About $6.3 billion flowed into global stock funds in the week through June 12, with U.S. equities registering an eighth week of inflows, according to the note citing EPFR Global data. Europe is the only region seeing outflows this year.

European stock flows are at risk of further unwind without a positive catalyst to reassure foreign investors in the near term, Barclays Plc says. 

Strategists led by Emmanuel Cau closed their overweight stance earlier this week and advise caution on region for now — citing the political situation in France.

“We struggle to see a compelling reason to overweight continental Europe, even while it has become more consensus year-to-date,” they wrote.

Transactions of more than $1 million among the dollar-denominated bonds of major French banks have proliferated in recent days and are now much more frequent than large-ticket trades in their euro-area peers, based on Trace data compiled by Bloomberg. 

That’s hit the debt of lenders like BNP Paribas and Credit Agricole.

Elsewhere, the Bank of Japan is making investors wait until its July meeting for details on its paring of bond buying, leaving the yen vulnerable to further declines.

The central bank’s decision Friday to stand pat on interest rates was widely expected, but traders were surprised by it just flagging a cut in debt purchases without laying out any figures or a timeline. 

“The Bank of Japan sent the already anemic yen into a tailspin when it declined to provide a timeline for scaling back its bond purchasing, which many investors believe is essential for shoring up the country’s currency,” said Jose Torres at Interactive Brokers.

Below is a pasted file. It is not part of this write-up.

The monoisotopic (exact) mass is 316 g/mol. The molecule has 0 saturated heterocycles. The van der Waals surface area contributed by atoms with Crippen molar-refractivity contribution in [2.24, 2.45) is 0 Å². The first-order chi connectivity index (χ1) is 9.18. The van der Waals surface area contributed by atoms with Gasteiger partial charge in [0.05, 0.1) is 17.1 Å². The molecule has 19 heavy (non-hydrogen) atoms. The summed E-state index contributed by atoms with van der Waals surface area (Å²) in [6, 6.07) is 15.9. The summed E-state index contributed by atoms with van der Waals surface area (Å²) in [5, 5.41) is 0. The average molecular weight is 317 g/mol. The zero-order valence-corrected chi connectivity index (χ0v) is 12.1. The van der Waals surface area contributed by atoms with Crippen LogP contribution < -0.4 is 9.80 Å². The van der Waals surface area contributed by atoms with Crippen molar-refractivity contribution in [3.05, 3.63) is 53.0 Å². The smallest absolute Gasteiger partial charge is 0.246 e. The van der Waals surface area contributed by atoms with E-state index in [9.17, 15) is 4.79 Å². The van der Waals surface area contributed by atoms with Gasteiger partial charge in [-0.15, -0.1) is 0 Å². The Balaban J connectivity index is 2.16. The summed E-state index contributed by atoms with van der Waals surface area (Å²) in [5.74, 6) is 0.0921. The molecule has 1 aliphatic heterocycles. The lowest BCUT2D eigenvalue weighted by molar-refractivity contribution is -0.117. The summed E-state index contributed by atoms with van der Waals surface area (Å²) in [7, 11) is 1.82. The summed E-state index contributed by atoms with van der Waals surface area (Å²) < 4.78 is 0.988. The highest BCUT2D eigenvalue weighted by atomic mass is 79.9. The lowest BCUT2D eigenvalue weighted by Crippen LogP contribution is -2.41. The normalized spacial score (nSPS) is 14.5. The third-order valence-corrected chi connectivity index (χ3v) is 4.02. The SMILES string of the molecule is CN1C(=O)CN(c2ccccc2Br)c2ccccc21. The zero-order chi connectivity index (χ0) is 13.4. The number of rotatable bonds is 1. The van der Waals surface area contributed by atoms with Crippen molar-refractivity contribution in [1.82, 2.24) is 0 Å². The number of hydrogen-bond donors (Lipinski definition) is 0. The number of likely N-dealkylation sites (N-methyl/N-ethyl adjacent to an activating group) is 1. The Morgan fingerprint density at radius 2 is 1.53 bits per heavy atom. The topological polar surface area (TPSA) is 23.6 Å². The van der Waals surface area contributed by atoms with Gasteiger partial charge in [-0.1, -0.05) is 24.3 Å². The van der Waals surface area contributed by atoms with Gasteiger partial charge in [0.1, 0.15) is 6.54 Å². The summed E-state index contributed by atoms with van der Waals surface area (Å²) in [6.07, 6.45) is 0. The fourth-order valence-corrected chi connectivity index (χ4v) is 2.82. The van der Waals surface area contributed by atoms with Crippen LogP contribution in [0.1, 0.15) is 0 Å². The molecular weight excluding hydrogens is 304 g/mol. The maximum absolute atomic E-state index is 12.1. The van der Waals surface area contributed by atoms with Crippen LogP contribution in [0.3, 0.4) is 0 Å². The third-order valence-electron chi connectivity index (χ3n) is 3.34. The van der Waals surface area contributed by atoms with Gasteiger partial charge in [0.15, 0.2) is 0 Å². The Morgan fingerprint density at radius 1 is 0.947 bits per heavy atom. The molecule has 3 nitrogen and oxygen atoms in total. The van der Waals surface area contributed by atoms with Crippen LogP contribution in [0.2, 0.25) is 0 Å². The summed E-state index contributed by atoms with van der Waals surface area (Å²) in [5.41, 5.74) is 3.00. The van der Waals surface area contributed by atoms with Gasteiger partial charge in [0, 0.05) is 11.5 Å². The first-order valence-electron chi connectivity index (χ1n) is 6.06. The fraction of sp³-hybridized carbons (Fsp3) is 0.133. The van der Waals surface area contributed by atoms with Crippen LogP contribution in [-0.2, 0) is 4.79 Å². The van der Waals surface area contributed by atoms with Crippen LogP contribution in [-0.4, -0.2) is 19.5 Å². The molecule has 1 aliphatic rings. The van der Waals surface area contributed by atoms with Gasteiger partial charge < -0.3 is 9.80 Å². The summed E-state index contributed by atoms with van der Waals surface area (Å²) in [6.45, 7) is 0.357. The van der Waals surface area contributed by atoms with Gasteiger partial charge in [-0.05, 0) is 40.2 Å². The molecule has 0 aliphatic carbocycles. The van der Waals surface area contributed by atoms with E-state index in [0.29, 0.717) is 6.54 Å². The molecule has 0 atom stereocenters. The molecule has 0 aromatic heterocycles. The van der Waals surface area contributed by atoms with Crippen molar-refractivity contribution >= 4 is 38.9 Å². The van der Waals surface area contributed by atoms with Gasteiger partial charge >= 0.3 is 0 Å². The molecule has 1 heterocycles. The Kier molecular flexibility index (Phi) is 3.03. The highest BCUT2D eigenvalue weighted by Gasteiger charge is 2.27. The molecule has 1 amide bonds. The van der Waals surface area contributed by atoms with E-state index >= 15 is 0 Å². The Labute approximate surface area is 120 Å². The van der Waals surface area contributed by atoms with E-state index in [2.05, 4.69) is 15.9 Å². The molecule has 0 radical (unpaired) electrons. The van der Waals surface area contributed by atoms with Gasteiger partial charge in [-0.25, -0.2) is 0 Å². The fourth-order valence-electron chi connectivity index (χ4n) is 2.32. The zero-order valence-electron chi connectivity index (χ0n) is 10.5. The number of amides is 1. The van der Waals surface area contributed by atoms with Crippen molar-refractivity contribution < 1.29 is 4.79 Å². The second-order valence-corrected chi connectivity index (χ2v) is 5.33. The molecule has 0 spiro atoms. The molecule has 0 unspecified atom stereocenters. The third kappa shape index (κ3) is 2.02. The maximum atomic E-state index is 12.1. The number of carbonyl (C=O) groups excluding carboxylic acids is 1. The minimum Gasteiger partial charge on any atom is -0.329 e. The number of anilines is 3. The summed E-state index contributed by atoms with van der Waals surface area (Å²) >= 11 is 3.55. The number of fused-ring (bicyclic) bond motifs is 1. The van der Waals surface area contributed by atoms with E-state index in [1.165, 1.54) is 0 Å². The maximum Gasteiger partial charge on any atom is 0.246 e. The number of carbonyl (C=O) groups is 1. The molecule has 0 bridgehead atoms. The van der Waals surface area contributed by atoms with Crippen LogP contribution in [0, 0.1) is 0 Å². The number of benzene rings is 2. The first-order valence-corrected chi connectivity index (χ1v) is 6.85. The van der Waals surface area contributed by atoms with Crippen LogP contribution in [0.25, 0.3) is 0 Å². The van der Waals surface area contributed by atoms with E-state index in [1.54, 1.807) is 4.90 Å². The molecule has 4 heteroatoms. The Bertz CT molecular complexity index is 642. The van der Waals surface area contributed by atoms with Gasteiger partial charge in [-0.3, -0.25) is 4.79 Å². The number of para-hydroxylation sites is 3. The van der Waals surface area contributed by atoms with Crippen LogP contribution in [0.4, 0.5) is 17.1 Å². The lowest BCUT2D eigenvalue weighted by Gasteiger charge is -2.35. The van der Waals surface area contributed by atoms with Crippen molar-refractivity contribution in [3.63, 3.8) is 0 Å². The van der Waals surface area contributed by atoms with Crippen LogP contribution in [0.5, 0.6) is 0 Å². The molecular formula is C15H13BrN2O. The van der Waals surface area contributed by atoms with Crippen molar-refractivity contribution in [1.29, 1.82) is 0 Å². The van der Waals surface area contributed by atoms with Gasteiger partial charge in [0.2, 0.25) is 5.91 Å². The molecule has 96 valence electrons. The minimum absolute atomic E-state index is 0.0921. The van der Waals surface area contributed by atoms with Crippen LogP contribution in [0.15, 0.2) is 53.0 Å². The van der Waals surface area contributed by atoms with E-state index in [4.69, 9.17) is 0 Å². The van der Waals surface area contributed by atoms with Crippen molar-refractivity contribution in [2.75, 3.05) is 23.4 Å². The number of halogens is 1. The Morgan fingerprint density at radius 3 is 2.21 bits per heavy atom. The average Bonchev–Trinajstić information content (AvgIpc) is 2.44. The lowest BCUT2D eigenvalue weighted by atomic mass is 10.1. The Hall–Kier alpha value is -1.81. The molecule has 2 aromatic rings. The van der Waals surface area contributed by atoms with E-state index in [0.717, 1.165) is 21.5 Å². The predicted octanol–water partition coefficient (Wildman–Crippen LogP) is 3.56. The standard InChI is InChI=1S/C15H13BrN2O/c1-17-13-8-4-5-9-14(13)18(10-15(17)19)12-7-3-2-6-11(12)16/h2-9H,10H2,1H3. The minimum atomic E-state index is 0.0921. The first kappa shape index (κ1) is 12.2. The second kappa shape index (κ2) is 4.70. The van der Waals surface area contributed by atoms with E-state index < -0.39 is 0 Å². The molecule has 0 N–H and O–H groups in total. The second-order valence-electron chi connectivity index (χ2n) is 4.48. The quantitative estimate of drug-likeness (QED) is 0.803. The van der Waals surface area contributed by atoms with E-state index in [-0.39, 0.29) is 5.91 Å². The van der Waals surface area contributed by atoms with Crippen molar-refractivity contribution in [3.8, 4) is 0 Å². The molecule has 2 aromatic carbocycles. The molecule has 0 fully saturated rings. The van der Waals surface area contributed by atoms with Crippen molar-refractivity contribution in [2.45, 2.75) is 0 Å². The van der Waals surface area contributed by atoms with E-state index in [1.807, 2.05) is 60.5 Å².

Corporate Highlights:

  • The European Commission plans to allege that Apple Inc. stifles competition on its mobile app store, Financial Times reported, citing three people with close knowledge of the investigation.
  • The Federal Aviation Administration is investigating how titanium with potentially falsified records made its way from an obscure Chinese producer onto commercial jets manufactured by Airbus SE and Boeing Co.
  • Home Depot Inc. is sounding out investors for a corporate bond sale that could total $10 billion to help fund its acquisition of SRS Distribution Inc., according to people with knowledge of the matter.
  • Red Lobster and Fortress Investment Group, a major lender that may end up owning the seafood chain out of Chapter 11, struck a deal with a key creditor group to avert potential hurdles to the sale of the restaurant operator and its continued use of $100 million in bankruptcy financing.

Some of the main moves in markets:

Stocks

  • The S&P 500 was little changed as of 4 p.m. New York time
  • The Nasdaq 100 rose 0.4 per cent
  • The Dow Jones Industrial Average fell 0.1 per cent
  • The MSCI World Index fell 0.3 per cent

Currencies

  • The Bloomberg Dollar Spot Index rose 0.2 per cent
  • The euro fell 0.3 per cent to $1.0704
  • The British pound fell 0.6 per cent to $1.2688
  • The Japanese yen fell 0.2 per cent to 157.29 per dollar

Cryptocurrencies

  • Bitcoin fell 1.8 per cent to $65,497.72
  • Ether fell 2.1 per cent to $3,405.55

Bonds

  • The yield on 10-year Treasuries declined four basis points to 4.21 per cent
  • Germany’s 10-year yield declined 11 basis points to 2.36 per cent
  • Britain’s 10-year yield declined seven basis points to 4.06 per cent

Commodities

  • West Texas Intermediate crude fell 0.2 per cent to $78.46 a barrel
  • Spot gold rose 1.2 per cent to $2,332.88 an ounce

This story was produced with the assistance of Bloomberg Automation.